If I had one complaint about the painting experience in Paintstorm, it would be getting to your brushes and getting them organized. I’m not a fan of their organization system which uses small icons on a side or top bar with no indication as to what those icons are for. There is a lack of drag and drop for the categories to move them around. So unless you create a category for your most used brushes and stick it on top, you might have some difficulty finding them.
Alright, maybe two complaints, but I’ll get into that in the next section.
Help and Tutorials
For those of you that aren’t aware, my day job is a technical writer. This means I take information and organize it into content that’s easy to use and read for less technical people. Think help sites. So it’s a massive pet peeve of mine to come across a help site that even I have trouble understanding. And this is a great failing of Paintstorm. I give the developer credit, they tried, but it’s clear it’s written by someone who has built the program and not someone who has used it.
Worse, because there aren’t a lot of people using the program, there are very few tutorials out there.
I got so frustrated at one point that I briefly considered offering the Paintstorm devs my assistance in revamping their help site. I was watching an artist on YouTube describe their process and could not, for the life of me, translate that information into Paintstorm’s brush controls. I spent hours searching Google and even attempted to post on the Paintstorm forums to no avail. (It was the Flow setting in Photoshop if anyone is curious.)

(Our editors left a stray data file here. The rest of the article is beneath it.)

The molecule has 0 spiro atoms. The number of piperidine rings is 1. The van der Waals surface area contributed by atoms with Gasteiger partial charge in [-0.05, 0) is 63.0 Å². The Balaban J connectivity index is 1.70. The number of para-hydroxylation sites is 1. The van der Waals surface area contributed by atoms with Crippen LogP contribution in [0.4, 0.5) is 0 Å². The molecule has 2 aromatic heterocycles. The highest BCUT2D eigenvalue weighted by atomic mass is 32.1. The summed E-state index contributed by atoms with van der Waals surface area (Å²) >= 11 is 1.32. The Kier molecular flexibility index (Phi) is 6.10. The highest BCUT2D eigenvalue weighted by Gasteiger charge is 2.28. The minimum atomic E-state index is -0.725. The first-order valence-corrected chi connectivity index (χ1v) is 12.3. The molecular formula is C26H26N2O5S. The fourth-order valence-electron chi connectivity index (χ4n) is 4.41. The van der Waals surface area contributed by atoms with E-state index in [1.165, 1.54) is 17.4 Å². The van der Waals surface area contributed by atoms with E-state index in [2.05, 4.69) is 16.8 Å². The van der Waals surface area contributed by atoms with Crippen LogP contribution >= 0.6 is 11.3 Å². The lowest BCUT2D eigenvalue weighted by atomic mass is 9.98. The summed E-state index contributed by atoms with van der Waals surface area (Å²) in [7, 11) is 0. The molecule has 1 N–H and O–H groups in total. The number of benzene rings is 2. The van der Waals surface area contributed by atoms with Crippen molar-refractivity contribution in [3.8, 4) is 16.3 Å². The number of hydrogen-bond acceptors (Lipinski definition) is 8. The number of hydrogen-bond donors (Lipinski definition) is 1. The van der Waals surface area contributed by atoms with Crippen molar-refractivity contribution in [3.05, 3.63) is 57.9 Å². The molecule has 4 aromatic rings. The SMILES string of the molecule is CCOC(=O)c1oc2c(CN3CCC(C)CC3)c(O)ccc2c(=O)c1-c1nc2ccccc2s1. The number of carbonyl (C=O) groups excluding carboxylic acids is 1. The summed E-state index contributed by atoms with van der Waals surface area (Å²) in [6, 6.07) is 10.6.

What does this ultimately mean for my recommendations regarding this software? We’ll wrap that up in the conclusion. First, let’s make some bullet points of the pros and cons.
Let’s go over some things that might sway you into purchasing Paintstorm Studio:
- Low price point
- Modifiable User Interface
- Pre-Existing Brushes
- Powerful brush engine
- Brush stabilizer
- Perspective guides
Now here are some things that might turn you off from using Paintstorm:
- Lack of help and tutorials
- Occasional bugs that force you to reinstall and lose your settings (yes, this happened to me)
- The program is still under substantial development
- Lack of people making brushes
- Too many options in the brush settings can be detrimental to new artists
- Requires a hefty graphics card to run smoothly
Overall, once I get more experienced with art programs, I might return to Paintstorm Studio, but I have currently veered away from it while I’m studying art. I would recommend this program to artists looking for an alternative to programs for realistic mediums. Specifically, artists that are looking for a powerful brush engine to create their custom brushes or artists looking for quick functions such as perspective painting.